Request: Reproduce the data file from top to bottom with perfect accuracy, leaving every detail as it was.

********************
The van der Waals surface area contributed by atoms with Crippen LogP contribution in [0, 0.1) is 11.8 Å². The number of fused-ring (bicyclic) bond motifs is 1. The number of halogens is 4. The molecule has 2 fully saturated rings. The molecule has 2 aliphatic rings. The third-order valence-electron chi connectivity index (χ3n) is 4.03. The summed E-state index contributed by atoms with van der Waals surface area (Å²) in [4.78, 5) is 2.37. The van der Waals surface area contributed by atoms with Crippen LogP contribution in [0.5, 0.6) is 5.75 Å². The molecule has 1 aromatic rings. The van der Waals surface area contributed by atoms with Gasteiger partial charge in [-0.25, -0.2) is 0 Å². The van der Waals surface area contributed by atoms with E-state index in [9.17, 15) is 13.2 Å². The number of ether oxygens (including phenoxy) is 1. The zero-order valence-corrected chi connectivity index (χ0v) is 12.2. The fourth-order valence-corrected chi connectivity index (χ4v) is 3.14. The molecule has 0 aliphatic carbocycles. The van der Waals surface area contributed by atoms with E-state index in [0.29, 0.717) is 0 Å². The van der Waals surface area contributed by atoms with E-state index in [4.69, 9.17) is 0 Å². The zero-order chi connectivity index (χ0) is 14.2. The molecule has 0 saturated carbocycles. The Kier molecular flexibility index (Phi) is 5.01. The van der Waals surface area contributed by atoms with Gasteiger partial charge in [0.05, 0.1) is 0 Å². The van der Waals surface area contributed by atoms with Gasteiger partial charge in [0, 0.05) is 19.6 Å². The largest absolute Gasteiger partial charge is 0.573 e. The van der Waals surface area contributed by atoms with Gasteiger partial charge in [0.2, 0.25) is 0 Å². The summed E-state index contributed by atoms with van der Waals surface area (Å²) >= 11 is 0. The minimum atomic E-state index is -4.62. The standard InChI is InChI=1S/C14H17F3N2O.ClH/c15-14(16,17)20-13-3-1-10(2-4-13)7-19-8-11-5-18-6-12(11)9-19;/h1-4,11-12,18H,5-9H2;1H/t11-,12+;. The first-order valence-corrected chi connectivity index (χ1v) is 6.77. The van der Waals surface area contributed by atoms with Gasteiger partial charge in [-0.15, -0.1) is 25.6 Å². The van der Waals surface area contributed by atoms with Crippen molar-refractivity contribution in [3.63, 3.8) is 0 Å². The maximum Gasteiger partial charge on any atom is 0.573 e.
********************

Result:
The van der Waals surface area contributed by atoms with Crippen LogP contribution in [0, 0.1) is 11.8 Å². The number of fused-ring (bicyclic) bond motifs is 1. The number of halogens is 4. The molecule has 2 fully saturated rings. The molecule has 2 aliphatic rings. The third-order valence-electron chi connectivity index (χ3n) is 4.03. The summed E-state index contributed by atoms with van der Waals surface area (Å²) in [4.78, 5) is 2.37. The van der Waals surface area contributed by atoms with Crippen LogP contribution in [0.5, 0.6) is 5.75 Å². The molecule has 1 aromatic rings. The van der Waals surface area contributed by atoms with Gasteiger partial charge in [-0.25, -0.2) is 0 Å². The van der Waals surface area contributed by atoms with E-state index in [9.17, 15) is 13.2 Å². The number of ether oxygens (including phenoxy) is 1. The zero-order valence-corrected chi connectivity index (χ0v) is 12.2. The fourth-order valence-corrected chi connectivity index (χ4v) is 3.14. The molecule has 0 aliphatic carbocycles. The van der Waals surface area contributed by atoms with E-state index in [0.29, 0.717) is 0 Å². The van der Waals surface area contributed by atoms with E-state index in [4.69, 9.17) is 0 Å². The zero-order chi connectivity index (χ0) is 14.2. The molecule has 0 saturated carbocycles. The Kier molecular flexibility index (Phi) is 5.01. The van der Waals surface area contributed by atoms with Gasteiger partial charge in [0.05, 0.1) is 0 Å². The van der Waals surface area contributed by atoms with Gasteiger partial charge in [0, 0.05) is 19.6 Å². The largest absolute Gasteiger partial charge is 0.573 e. The van der Waals surface area contributed by atoms with Gasteiger partial charge in [0.2, 0.25) is 0 Å². The summed E-state index contributed by atoms with van der Waals surface area (Å²) >= 11 is 0. The minimum atomic E-state index is -4.62. The standard InChI is InChI=1S/C14H17F3N2O.ClH/c15-14(16,17)20-13-3-1-10(2-4-13)7-19-8-11-5-18-6-12(11)9-19;/h1-4,11-12,18H,5-9H2;1H/t11-,12+;. The first-order valence-corrected chi connectivity index (χ1v) is 6.77. The van der Waals surface area contributed by atoms with Gasteiger partial charge in [-0.15, -0.1) is 25.6 Å². The van der Waals surface area contributed by atoms with Crippen molar-refractivity contribution in [3.63, 3.8) is 0 Å². The maximum Gasteiger partial charge on any atom is 0.573 e.